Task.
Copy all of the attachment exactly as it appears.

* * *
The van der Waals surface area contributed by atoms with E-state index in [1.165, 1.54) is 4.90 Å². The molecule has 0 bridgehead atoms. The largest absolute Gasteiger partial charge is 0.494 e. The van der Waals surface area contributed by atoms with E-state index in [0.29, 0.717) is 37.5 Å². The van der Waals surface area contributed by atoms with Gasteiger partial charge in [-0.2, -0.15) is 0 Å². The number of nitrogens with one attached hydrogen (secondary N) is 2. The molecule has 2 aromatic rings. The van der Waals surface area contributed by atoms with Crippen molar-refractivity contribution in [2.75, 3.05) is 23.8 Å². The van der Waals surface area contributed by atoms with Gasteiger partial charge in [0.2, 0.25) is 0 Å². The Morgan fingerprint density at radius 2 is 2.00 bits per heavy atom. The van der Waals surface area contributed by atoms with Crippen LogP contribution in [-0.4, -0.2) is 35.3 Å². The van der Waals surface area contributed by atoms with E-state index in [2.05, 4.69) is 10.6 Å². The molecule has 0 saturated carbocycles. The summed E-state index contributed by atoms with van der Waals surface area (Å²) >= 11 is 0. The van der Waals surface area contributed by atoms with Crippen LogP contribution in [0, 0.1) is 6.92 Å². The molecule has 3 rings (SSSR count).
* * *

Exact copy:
The van der Waals surface area contributed by atoms with E-state index in [1.165, 1.54) is 4.90 Å². The molecule has 0 bridgehead atoms. The largest absolute Gasteiger partial charge is 0.494 e. The van der Waals surface area contributed by atoms with E-state index in [0.29, 0.717) is 37.5 Å². The van der Waals surface area contributed by atoms with Gasteiger partial charge in [-0.2, -0.15) is 0 Å². The number of nitrogens with one attached hydrogen (secondary N) is 2. The molecule has 2 aromatic rings. The van der Waals surface area contributed by atoms with Crippen molar-refractivity contribution in [2.75, 3.05) is 23.8 Å². The van der Waals surface area contributed by atoms with Gasteiger partial charge in [0.2, 0.25) is 0 Å². The Morgan fingerprint density at radius 2 is 2.00 bits per heavy atom. The van der Waals surface area contributed by atoms with Crippen LogP contribution in [-0.4, -0.2) is 35.3 Å². The van der Waals surface area contributed by atoms with E-state index in [2.05, 4.69) is 10.6 Å². The molecule has 0 saturated carbocycles. The summed E-state index contributed by atoms with van der Waals surface area (Å²) >= 11 is 0. The van der Waals surface area contributed by atoms with Crippen LogP contribution in [0, 0.1) is 6.92 Å². The molecule has 3 rings (SSSR count).